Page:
Wearing a crown isn't as easy as it looks — just ask Britain's Queen Elizabeth II.
In a rare interview for the documentary "The Coronation" on the Smithsonian Channel, Her Majesty discussed the "disadvantages" of wearing one.
The 91-year-old monarch noted the Imperial State Crown, which she wore during her coronation ceremony on June 2, 1953, is so heavy "your neck would break off."
"Fortunately, my father and I have about the same sort of shaped head, but once you put it on, it stays. I mean, it just remains itself," Her Majesty said of the diamond-encrusted crown that King George VI also wore during his coronation on May 12, 1937. "You can't look down to read the speech, you have to take the speech up. Because if you did your neck would break, it would fall off."
She then added, "So, there are some disadvantages to crowns, but otherwise, they're quite important things."
The Queen also revealed how "horrible" it was to ride to the ceremony at Westminster Abbey in the four-ton gold coach.
"It's not meant for traveling in at all. I mean it's only sprung on leather. Not very comfortable. It can only go at walking pace. The horses couldn't possibly go any faster. It's so heavy," the Queen said.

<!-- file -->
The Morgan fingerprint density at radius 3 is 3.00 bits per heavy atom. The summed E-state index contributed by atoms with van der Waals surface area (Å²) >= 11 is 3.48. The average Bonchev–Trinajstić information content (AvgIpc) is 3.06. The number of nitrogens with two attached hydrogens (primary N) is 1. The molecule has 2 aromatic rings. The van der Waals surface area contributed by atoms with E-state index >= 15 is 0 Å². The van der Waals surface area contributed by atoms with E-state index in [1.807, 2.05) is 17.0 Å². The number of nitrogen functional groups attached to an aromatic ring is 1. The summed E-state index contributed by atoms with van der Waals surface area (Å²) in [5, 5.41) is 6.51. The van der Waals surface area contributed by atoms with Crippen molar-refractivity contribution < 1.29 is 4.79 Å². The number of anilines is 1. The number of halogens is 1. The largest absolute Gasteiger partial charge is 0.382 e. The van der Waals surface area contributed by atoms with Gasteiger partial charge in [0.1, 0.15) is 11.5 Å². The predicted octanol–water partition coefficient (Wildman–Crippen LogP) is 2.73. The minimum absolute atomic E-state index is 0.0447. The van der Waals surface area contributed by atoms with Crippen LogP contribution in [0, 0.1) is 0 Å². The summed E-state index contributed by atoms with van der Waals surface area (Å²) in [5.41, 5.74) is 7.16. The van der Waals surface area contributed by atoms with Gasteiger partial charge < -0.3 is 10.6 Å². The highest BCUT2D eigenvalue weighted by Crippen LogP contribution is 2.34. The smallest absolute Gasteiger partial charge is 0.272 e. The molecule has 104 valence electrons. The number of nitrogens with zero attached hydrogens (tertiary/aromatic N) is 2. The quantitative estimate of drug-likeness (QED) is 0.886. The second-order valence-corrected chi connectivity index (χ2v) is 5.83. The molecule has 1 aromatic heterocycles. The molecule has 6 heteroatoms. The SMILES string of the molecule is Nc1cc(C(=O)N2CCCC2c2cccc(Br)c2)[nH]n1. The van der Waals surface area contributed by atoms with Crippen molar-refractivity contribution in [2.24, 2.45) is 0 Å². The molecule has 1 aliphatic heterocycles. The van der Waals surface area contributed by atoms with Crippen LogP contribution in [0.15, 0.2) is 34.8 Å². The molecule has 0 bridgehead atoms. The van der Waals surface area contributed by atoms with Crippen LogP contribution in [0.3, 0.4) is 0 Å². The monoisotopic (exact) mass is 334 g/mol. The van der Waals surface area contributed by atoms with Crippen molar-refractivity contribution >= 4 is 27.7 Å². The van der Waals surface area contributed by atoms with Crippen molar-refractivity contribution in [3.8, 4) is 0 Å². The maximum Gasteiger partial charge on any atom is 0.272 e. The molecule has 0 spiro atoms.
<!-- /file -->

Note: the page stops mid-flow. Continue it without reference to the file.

Still, the monarch rode in the Gold State Carriage for nearly five miles that day.
This is the first interview the Queen has given throughout her six-decade reign. In fact, she's the only member of the royal family who has never sat down for a formal interview.
"The Coronation" will air in the U.S. on Jan. 14 at 8 p.m. ET on the Smithsonian Channel. It was made in partnership with the BBC and Australian Broadcasting Corporation and is part of the Royal Collection Season, a collaboration between the BBC and Royal Collection Trust.